Food, stress, and an abandoned radar tower: Research on seabirds at a remarkable Alaskan field station
For wild animals, access to food can dictate many aspects of life, from developmental rate and behavior to strategies for reproduction and survival. I will discuss research conducted at a unique field station in the middle of the Gulf of Alaska, where biologists from around the world converge to study the effects of food availability on an unusual population of feisty seabirds called black-legged kittiwakes. Kittiwakes are at the top of the marine food chain, and usually nest on hard-to-reach cliff faces. A cleverly converted cold war radar tower at this field site offers unprecedented access to breeding birds for observational and experimental studies of all kinds. It is also the home of an extraordinary long-term food supplementation study that helps shed light on the consequences of climate fluctuations in the marine ecosystem.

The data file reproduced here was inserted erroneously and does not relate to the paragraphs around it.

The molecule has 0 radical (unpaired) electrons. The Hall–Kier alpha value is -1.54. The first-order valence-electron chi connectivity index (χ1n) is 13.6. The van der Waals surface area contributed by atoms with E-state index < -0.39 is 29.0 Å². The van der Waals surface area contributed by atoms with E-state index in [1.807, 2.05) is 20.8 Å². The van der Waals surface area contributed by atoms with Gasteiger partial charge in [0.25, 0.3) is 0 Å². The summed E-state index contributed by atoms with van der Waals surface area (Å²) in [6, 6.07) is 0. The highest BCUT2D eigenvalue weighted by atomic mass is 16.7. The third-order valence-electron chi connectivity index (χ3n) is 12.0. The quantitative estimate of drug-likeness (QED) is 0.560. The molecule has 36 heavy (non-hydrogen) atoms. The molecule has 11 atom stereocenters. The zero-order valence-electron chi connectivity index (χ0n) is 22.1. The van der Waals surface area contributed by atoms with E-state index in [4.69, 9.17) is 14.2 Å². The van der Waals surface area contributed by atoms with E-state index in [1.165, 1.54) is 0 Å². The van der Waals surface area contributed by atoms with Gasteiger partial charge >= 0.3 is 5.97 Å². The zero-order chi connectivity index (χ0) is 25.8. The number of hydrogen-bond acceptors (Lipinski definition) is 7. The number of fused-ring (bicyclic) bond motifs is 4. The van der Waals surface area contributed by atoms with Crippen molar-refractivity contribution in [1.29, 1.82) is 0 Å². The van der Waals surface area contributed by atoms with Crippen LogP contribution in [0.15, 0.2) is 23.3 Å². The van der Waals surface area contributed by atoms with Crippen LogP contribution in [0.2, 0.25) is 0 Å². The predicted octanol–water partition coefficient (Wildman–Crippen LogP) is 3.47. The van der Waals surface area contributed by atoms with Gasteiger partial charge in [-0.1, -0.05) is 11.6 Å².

I will share photos and footage of the birds and this site while discussing some highlights of my research on the effects of food availability and physiological stress on gene expression, physiology and behavior. I will also offer perspective on the techniques and lifestyle associated with conducting field work on seabirds in remote field camps (not for the hygienically squeamish!).
Benowitz-Fredericks, Morgan, "Food, stress, and an abandoned radar tower: Research on seabirds at a remarkable Alaskan field station" (2018). Faculty Colloquium. 36.